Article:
Wondering which motion sensor is right for you? Take a look here.
The MAX21100 sensor is no longer being produced and Maxim has exited the MEMs sensor business. I have an inventory of these parts and can now ship these boards worldwide until the inventory is exhausted.
This is a breakout board for Maxim Integrated's MAX21100 6-axis gyroscope/accelerometer motion sensor coupled with ST Microelectronic's LIS3MDL magnetometer and Measurement Specialties' MS5637 altimeter/pressure sensor. The board is designed to be two boards in one: either mount it directly to the Teensy 3.1 Cortex M4 ARM microcontroller or, by connecting the solder jumpers on the back of the breakout board, mount it in a breadboard for interfacing with any convenient microcontroller such as a 3.3 V Arduino Pro Mini. The sensors are NOT 5 V tolerant so use only 3V3 power and logic; if necessary, use a logic level converter. The board is hardwired for I2C communication partly because the MS5637 pressure sensor is I2C only, and because the MAX21100 uses I2C to communicate with the magnetometer when slaved to the MAX21100.
The MAX21100 has a DSYNC pin for syncing with a camera for motion stabilization or several other functional modes as well as two configurable interrupt pins. The LIS3MDL has one data ready and one interrupt pins. All of these signals pins are broken out to pins on the board. The breakout board also comes with a jumper to select the use of the 4K7 pull-up resistors on the board (jumper has been soldered in the photograph above).
The MAX21100 supports both bypass mode, where the microcontroller can directly control and access the data registers of all the sensors as I2C slaves, and the master mode where the MAX21100 is the I2C master to the magnetometer I2C slave, reads the magnetometer data and stores it in registers readable directly from the MAX21100. This is pretty standard and is similar to the capability found in Invensense's MPU9250, which can also act as master to an external magnetometer and up to four other external devices. And like the embedded MPU9250 Digital Motion Processor (DMP), the MAX21100 has an internal sensor fusion engine (Motion Merging Engine or MME) that can return quaternions. Unlike the MPU9250, however, the MAX21100 fuses data from all three sensors- accelerometer, gyroscope, and magnetometer- in hardware without having to load a binary blob into the microcontroller memory, delivers true 9 DoF hardware sensor fusion rather than the 6 DoF hardware + 9 DoF in software the MPU9250 DMP is currently limited to, and uses a simple interface where the quaternions can be read directly from MAX21100 registers just like the accelerations or rotation rates. Easy to understand and easy to use!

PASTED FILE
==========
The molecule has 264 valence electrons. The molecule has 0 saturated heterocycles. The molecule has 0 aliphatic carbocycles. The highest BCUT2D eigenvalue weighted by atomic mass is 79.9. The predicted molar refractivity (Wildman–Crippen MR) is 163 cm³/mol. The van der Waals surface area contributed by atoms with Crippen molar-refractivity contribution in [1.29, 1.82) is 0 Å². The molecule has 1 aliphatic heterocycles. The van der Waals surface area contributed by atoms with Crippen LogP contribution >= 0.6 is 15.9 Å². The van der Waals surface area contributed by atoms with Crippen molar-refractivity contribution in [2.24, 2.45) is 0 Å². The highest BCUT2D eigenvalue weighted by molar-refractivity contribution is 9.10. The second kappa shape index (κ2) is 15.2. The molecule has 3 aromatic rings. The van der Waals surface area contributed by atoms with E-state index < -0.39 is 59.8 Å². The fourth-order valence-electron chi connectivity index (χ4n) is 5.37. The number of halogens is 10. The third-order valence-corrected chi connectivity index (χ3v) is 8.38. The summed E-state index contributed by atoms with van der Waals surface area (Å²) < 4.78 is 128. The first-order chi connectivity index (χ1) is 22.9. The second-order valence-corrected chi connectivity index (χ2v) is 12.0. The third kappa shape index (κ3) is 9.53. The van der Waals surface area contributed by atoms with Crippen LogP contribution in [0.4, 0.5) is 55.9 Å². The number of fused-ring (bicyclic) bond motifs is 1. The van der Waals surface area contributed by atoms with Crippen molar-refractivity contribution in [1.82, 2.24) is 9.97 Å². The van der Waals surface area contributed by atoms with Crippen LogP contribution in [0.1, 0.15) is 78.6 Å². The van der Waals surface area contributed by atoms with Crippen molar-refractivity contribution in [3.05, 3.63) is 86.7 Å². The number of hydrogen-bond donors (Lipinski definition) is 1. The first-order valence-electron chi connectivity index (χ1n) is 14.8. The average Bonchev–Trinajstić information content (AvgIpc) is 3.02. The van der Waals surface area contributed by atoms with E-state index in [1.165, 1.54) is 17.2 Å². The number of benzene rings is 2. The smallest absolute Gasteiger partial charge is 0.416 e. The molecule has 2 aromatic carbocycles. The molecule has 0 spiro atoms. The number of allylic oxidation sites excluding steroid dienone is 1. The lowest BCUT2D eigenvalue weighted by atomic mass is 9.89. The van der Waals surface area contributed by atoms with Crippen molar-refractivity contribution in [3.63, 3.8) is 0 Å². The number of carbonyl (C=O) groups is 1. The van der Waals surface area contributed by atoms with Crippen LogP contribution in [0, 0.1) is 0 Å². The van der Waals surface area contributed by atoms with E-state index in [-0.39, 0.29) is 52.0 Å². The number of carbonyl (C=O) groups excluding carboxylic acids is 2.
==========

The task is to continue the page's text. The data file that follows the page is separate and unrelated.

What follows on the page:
I have written a well-commented sketch that runs on the Teensy 3.1 (and with small modification, the Arduino 3.3 V Pro Mini) that accesses most of the features of the MAX21100 + LIS3MDL + MS5637 including initializing and configuring the sensors, performing the self tests, using the 128-byte FIFO for calibrating the accelerometer and gyroscope, reading the data registers and properly scaling the data depending on the user specified full scale, data read rate, bandwidth, etc. The sketch runs in either bypass mode or master mode, and uses open-source Madgwick and Mahony 9 DoF sensor fusion filters to estimate absolute sensor orientation with respect to Earth's True North, as well as yielding quaternions, yaw, pitch, and roll, and other heading information as required. The sketch can also run the sensor fusion in hardware on the MAX21100 using the magnetometer data from the slaved LIS3MDL.